Evidence of the mysterious Canuck had shown up on the 1949 American Plymouth paint chart where no less than four colors bore Canadian place names: New Brunswick Blue, Kitchener Green, Yukon Gray and Edmonton Beige. (Do Edmontonians know they have a claim to fame other than Wayne Gretzky?) There must have been a mysterious Canuck somewhere suggesting, if not insisting on, such names.
By 1950, three of the colors had gone, two heading for sunnier climes -- Channel Green and Palm Beige. Only New Brunswick Blue remained.
Here the Mysterious Canuck must have sprung into action again. If they can take the colors out of the Great White North, then, in fair exchange, they should give something back. That "something" turned out to be the name of an entire model line of Plymouths, the top-of-the-line model at that! In keeping with the lower-line Concord and Cambridge, it would have to have "C" as its initial letter. "Let's see now, that leaves out Toronto, Montreal and Vancouver. Calgary's cowboy image is not quite right for a top-of-the-line car. Why not
'Cranbrook'!" (perhaps it was even his home town?)
So it was (or wasn't it?) that the name of this small interior B.C. city came to grace the fenders of Plymouths to be found throughout the world. It only lasted three short years, then Cranbrook itself was to be replaced by a name from sunnier climes -- Belvedere, a ritzy California community. But it was good while it lasted.
Many people think that the 1949-'52 Plymouths are all the same. They are similar, having come from the same drawing boards, but carefully monitored by K.T. Keller. But as the years progressed, changes were made to reflect the styling trends of the era. The Korean Conflict caused the '52s to retain the 1951 design, so, although there are about twenty minor differences, these two years are the most similar.
The fantasy starts this way: In front of you on your shop floor are four completely disassembled cars: a '49, a '50, a '51 and a '52. Just to prove that there is a joker in the deck, one of them was built in Windsor, Ontario, Canada. All the parts have been reconditioned and painted. Since, as often happens, the party who disassembled everything has lost interest, it is your job to put them all back together. Here you may either awaken from the dream screaming, or you will read on.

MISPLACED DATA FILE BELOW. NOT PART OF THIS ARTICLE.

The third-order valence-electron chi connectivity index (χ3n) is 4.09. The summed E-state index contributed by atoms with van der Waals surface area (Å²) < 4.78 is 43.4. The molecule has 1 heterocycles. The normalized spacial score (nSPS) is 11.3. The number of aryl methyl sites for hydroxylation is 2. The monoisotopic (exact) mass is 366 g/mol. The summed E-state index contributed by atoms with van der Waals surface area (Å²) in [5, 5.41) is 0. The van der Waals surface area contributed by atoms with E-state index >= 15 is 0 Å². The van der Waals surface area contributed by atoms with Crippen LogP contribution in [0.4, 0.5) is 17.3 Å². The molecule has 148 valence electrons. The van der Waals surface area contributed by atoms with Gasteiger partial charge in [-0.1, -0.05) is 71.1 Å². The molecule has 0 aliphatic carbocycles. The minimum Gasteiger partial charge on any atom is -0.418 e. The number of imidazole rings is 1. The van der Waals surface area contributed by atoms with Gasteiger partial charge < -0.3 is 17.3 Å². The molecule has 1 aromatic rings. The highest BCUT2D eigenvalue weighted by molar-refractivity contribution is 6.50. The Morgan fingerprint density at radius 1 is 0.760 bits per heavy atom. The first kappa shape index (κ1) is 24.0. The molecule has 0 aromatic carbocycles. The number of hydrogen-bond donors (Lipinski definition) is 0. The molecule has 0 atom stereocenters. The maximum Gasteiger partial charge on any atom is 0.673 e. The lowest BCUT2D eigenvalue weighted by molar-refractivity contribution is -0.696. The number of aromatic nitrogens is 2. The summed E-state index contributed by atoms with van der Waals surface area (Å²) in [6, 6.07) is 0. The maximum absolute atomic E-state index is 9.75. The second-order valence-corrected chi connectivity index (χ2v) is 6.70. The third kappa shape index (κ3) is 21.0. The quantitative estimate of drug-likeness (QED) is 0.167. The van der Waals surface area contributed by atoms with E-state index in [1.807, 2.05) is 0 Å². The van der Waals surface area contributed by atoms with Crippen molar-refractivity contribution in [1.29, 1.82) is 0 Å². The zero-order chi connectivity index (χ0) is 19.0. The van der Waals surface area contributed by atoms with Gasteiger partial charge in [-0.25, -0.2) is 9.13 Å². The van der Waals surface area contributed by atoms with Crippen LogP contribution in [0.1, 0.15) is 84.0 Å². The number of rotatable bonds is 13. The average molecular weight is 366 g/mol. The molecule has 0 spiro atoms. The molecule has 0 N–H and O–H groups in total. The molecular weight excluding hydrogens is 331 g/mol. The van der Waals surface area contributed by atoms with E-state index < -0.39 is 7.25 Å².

Lining up the four frames, you will notice that one has an extra two inches between the engine mounts so that it might accommodate the 3 3/8 bore Windsor engine. Closer inspection reveals that the steering box mounting holes are farther forward on this frame too, thus enabling the tie rods to clear the oil pan of the longer engine. A longer steering column is also needed for the Canadian car.
Assembling the frames to the rolling chassis stage will reveal a few more differences. One of the rear axles is narrower than the others. This is the '49, with axle lengths unique to that year. Another differential has the Spicer cross-and-yoke universal joint, which was used in Canada from 1946 through 1951. Some minor changes in the shock absorber mounting pins were made when Oriflow shocks were introduced in 1951.
One frame does not have the over-center spring on the clutch linkage, since it was deleted for the 1952 model. If an overdrive transmission is included in the pile of parts, it properly belongs to the '52, as it was introduced as an option in June of that year.
Wheels and tires are all the same, but striping went out of fashion in 1951.
Now that the chassis will roll around, it is time to install the engines. The preface to the engine number identifies the year (e.g. P.20 for 1950) but there are some other readily visible changes as well. The '49 and '50 engines are virtually identical, except for a new distributor introduced halfway through the 1950 model run. A new water passage in the head eliminated extra plumbing from 1950 onwards. A narrow fanbelt completed this modernization. Another change, though not visible, is quite noticeable to the ear. An improved started drive for 1952 changed the sound of the starter. It was designed to stay positively engaged until the engine started, preventing annoying spin-out and delays in starting.